Sunday, March 8, 2009

Editorial: Response to's Eight Barriers to Local Content.

In a recent post on Yelvington, the author argues why paid content is a false grail. Summarizing:
  1. The painful lessons of experience, i.e. it has not worked before. It certainly hasn't worked well for the PC internet. Handhelds hold promise because people are used to paying for value added service on a mobile. But no models for news content have emerged. Local media companies will have to invent new applications for handhelds, rather than re-purposing local news content.
  2. The problem of scale (volume)--basically, unique visits mean nothing, the users who visit three times a week for more than one minute at a time are the key. A paid content model would require a large number of these users, because only a small percentage would opt to pay. The numbers are not there. "How can you get them to pay if you can't even get them to visit frequently when it's free?"
  3. The problem of scale (breadth)--Paid content, along with enough free content for advertising...that is a whole lot of content.
  4. Competition--It is true that re-purposing existing content to the Web is easy. Therefore, there is a sea of competition. Supposing then we differentiated with local content? That leads to the next item.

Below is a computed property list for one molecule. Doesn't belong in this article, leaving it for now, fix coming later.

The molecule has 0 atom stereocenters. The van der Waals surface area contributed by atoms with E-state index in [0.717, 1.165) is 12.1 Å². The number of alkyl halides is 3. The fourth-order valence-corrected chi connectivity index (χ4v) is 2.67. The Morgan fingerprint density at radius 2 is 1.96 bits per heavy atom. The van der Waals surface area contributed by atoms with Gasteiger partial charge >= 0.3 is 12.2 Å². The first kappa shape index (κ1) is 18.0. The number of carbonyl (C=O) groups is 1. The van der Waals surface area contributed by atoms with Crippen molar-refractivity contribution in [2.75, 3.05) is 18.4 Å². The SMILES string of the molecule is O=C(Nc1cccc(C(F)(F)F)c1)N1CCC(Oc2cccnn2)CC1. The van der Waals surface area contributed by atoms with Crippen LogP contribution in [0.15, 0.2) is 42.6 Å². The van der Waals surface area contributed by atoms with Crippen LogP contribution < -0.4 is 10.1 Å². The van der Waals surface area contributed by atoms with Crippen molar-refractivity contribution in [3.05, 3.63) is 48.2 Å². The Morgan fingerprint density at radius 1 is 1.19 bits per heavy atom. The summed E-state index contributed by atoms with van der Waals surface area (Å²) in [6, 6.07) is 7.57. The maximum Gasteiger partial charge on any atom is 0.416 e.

5. Lack of unique content, coupled with a false sense of being unique. The argument is that newspapers maintain the mindset of a decades-old but now broken monopoly, while your audience has less confidence in your brand and uniqueness. The author makes a (cheap) shot at newspapers, saying newsroom cuts in recent years has exacerbated this problem.
  6. Support costs. Not a big deal in my book. Outsource it.
  7. Your own staff--Makes the valid point that your online people will fight against paid content because they buy into Web 2.0 free and open hype. However, increasingly I talk to experienced media executives who understand sales driven online initiatives. Your online guys are the ones I try to avoid when I sell into your newspaper.
  8. Relative strength of the geotargeted advertising model.--Though this was initially number 4, I saved it here for last because it is the lesson. I once heard someone say that given the difficulties of running any enterprise, always use an existing business model rather than try to invent a new one. Yelvington points out that there is so much inventory on the web that CPM of non-local advertising has been driven into the sand. Local adverting, supported by a sales team, is a substantial revenue stream. Moreover, it is an established model. What has changed, as mentioned above, is that the local monopoly is kaput and the brand has been eroded. So innovative energy is better spent creating a new mix of print and digital content that reinvigorates the brand, with a local advertising value proposition that can be sold to local businesses. "Local advertising" is itself too simplistic a term, as local news-gathering organizations are positioned to help local businesses use a broader spectrum of methods to communicate with local customers.
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